Queens Early Childhood Development Association recently received two iPads, an iPod Touch, iTunes gift cards for purchasing apps and a day of training on how to implement these tools into strategies for home programming for infants and children with developmental delays and disorders. These was made possible through a grant received by the Assistive Technology Centre Society from Autism Speaks Canada, at the initiation of Barbara Welsford, Chairperson of the ATCS.
“Providing access to learning and personal growth through Assistive Technology is a focus of the Assistive Technology Centre Society,” says Welsford. “We have been utilizing mobile devices for many years with great success with children and adults with various disabilities. Children who are non-verbal utilize the iPod Touch and Proloquo2go to communicate with others. The touch screen and layout make it touch accessible for children with coordination or learning difficulties as many of our children find sliding and tapping easier than writing or even clicking the mouse and navigating the complexity of the computer screen. Individuals with severe vision impairments, hearing impairments, physical disabilities and learning disabilities can now access information and learn ‘on-the-go.’”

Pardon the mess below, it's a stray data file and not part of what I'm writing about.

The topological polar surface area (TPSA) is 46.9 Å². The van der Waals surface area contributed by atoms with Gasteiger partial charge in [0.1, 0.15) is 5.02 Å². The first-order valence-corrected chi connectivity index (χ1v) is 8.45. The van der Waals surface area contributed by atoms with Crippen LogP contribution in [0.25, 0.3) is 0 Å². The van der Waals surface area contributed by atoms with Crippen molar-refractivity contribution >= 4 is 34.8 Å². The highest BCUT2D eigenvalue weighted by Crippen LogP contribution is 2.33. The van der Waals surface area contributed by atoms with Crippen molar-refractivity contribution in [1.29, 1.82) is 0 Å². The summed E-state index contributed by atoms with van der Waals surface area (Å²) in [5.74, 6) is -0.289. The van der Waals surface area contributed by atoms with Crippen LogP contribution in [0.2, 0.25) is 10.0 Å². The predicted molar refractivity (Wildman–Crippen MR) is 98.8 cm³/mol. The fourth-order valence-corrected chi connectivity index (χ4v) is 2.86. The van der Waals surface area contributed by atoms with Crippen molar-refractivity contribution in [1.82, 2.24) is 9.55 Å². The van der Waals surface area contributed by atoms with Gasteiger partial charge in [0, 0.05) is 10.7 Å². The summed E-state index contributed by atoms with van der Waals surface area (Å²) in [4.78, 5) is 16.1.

These devices are game-changers in the field of Assistive Technology and we are excited to be able to provide iPads and iPod Touches to the Early Intervention programs in both Lunenburg and Queens Counties.”
Denise Lowe Whynot agrees. “Children seem to have a natural interest in computers. I think the iPad will be highly motivating for those children on my caseload who are difficult to engage in learning. We can build on their existing interest in the iPad and use it to teach so many skills – from social skills to academic skills to communication skills. In addition to home visits, we plan to use it during Circle Time and in small group activities at our summer playgroup.”
QECDA appreciates the efforts of Barbara Welsford and the Assistive Technology Centre Society for their foresight in thinking of Early Childhood Intervention programs as recipients of this technology. “It will become part of the arsenal of tools and equipment that we bring to meet the individual needs of each child.”
If you have questions or concerns about the development of an infant or young child, please call Queens Early Childhood Development Association at 354-5890 or check out our website at www.earlyintervention.org/queens.